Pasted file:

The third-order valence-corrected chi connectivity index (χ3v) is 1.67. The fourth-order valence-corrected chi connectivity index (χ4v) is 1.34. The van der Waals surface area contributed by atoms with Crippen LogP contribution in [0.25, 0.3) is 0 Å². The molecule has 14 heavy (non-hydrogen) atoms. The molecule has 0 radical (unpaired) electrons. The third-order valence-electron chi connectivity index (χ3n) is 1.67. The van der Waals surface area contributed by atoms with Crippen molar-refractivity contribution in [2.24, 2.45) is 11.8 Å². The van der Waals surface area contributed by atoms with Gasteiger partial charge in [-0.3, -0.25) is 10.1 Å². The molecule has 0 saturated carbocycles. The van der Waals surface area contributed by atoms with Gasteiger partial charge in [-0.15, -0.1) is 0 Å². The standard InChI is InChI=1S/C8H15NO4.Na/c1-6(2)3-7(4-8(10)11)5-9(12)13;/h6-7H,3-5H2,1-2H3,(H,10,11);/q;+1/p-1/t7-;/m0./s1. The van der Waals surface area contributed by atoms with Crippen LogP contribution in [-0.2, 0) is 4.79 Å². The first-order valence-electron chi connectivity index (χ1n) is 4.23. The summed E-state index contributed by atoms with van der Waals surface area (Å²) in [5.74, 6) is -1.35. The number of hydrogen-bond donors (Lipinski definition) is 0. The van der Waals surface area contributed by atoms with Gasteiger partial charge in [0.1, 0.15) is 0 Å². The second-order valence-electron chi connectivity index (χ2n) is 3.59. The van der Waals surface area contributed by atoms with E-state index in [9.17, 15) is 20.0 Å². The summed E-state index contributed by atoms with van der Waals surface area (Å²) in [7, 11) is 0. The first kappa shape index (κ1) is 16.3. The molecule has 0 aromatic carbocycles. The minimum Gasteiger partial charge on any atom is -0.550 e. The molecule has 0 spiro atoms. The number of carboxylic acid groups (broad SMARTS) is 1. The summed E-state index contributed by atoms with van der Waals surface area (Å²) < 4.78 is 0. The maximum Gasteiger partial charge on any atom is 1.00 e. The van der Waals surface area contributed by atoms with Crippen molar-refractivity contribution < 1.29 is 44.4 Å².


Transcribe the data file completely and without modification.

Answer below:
The third-order valence-corrected chi connectivity index (χ3v) is 1.67. The fourth-order valence-corrected chi connectivity index (χ4v) is 1.34. The van der Waals surface area contributed by atoms with Crippen LogP contribution in [0.25, 0.3) is 0 Å². The molecule has 14 heavy (non-hydrogen) atoms. The molecule has 0 radical (unpaired) electrons. The third-order valence-electron chi connectivity index (χ3n) is 1.67. The van der Waals surface area contributed by atoms with Crippen molar-refractivity contribution in [2.24, 2.45) is 11.8 Å². The van der Waals surface area contributed by atoms with Gasteiger partial charge in [-0.3, -0.25) is 10.1 Å². The molecule has 0 saturated carbocycles. The van der Waals surface area contributed by atoms with Gasteiger partial charge in [-0.15, -0.1) is 0 Å². The standard InChI is InChI=1S/C8H15NO4.Na/c1-6(2)3-7(4-8(10)11)5-9(12)13;/h6-7H,3-5H2,1-2H3,(H,10,11);/q;+1/p-1/t7-;/m0./s1. The van der Waals surface area contributed by atoms with Crippen LogP contribution in [-0.2, 0) is 4.79 Å². The first-order valence-electron chi connectivity index (χ1n) is 4.23. The summed E-state index contributed by atoms with van der Waals surface area (Å²) in [5.74, 6) is -1.35. The number of hydrogen-bond donors (Lipinski definition) is 0. The van der Waals surface area contributed by atoms with Gasteiger partial charge in [0.1, 0.15) is 0 Å². The second-order valence-electron chi connectivity index (χ2n) is 3.59. The van der Waals surface area contributed by atoms with E-state index in [9.17, 15) is 20.0 Å². The summed E-state index contributed by atoms with van der Waals surface area (Å²) in [7, 11) is 0. The first kappa shape index (κ1) is 16.3. The molecule has 0 aromatic carbocycles. The minimum Gasteiger partial charge on any atom is -0.550 e. The molecule has 0 spiro atoms. The number of carboxylic acid groups (broad SMARTS) is 1. The summed E-state index contributed by atoms with van der Waals surface area (Å²) < 4.78 is 0. The maximum Gasteiger partial charge on any atom is 1.00 e. The van der Waals surface area contributed by atoms with Crippen molar-refractivity contribution < 1.29 is 44.4 Å².